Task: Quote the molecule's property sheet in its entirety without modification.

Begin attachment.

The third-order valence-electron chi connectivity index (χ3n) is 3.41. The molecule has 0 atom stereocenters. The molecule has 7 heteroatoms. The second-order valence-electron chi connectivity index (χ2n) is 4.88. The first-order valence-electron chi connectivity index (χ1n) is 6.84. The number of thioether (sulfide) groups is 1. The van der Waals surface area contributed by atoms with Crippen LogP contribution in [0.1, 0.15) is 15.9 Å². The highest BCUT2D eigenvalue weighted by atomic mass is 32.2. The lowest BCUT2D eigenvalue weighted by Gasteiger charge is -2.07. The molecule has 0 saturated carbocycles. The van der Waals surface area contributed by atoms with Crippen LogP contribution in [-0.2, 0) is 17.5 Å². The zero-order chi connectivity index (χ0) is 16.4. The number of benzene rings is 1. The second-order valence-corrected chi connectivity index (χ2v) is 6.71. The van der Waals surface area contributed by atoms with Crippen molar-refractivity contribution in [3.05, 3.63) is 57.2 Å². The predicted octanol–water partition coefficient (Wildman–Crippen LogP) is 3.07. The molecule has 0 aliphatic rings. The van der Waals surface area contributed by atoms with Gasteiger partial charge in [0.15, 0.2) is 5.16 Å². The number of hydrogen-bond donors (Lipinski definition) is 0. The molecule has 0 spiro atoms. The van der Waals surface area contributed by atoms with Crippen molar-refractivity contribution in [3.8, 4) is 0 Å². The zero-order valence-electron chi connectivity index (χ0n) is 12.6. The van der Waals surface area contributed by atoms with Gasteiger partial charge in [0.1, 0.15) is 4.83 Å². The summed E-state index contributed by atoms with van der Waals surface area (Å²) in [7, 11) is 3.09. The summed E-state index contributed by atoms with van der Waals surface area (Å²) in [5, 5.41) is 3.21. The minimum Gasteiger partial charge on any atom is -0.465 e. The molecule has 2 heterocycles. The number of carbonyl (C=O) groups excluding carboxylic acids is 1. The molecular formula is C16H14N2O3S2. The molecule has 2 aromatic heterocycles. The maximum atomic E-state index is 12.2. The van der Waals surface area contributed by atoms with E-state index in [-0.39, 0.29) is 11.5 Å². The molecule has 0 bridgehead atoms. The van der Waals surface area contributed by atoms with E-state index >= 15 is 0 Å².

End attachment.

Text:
The third-order valence-electron chi connectivity index (χ3n) is 3.41. The molecule has 0 atom stereocenters. The molecule has 7 heteroatoms. The second-order valence-electron chi connectivity index (χ2n) is 4.88. The first-order valence-electron chi connectivity index (χ1n) is 6.84. The number of thioether (sulfide) groups is 1. The van der Waals surface area contributed by atoms with Crippen LogP contribution in [0.1, 0.15) is 15.9 Å². The highest BCUT2D eigenvalue weighted by atomic mass is 32.2. The lowest BCUT2D eigenvalue weighted by Gasteiger charge is -2.07. The molecule has 0 saturated carbocycles. The van der Waals surface area contributed by atoms with Crippen LogP contribution in [-0.2, 0) is 17.5 Å². The zero-order chi connectivity index (χ0) is 16.4. The number of benzene rings is 1. The second-order valence-corrected chi connectivity index (χ2v) is 6.71. The van der Waals surface area contributed by atoms with Crippen molar-refractivity contribution in [3.05, 3.63) is 57.2 Å². The predicted octanol–water partition coefficient (Wildman–Crippen LogP) is 3.07. The molecule has 0 aliphatic rings. The van der Waals surface area contributed by atoms with Gasteiger partial charge in [0.15, 0.2) is 5.16 Å². The number of hydrogen-bond donors (Lipinski definition) is 0. The molecule has 0 spiro atoms. The van der Waals surface area contributed by atoms with Crippen molar-refractivity contribution in [3.8, 4) is 0 Å². The zero-order valence-electron chi connectivity index (χ0n) is 12.6. The van der Waals surface area contributed by atoms with Gasteiger partial charge in [0.1, 0.15) is 4.83 Å². The summed E-state index contributed by atoms with van der Waals surface area (Å²) in [7, 11) is 3.09. The summed E-state index contributed by atoms with van der Waals surface area (Å²) in [5, 5.41) is 3.21. The minimum Gasteiger partial charge on any atom is -0.465 e. The molecule has 2 heterocycles. The number of carbonyl (C=O) groups excluding carboxylic acids is 1. The molecular formula is C16H14N2O3S2. The molecule has 2 aromatic heterocycles. The maximum atomic E-state index is 12.2. The van der Waals surface area contributed by atoms with E-state index in [-0.39, 0.29) is 11.5 Å². The molecule has 0 bridgehead atoms. The van der Waals surface area contributed by atoms with E-state index >= 15 is 0 Å².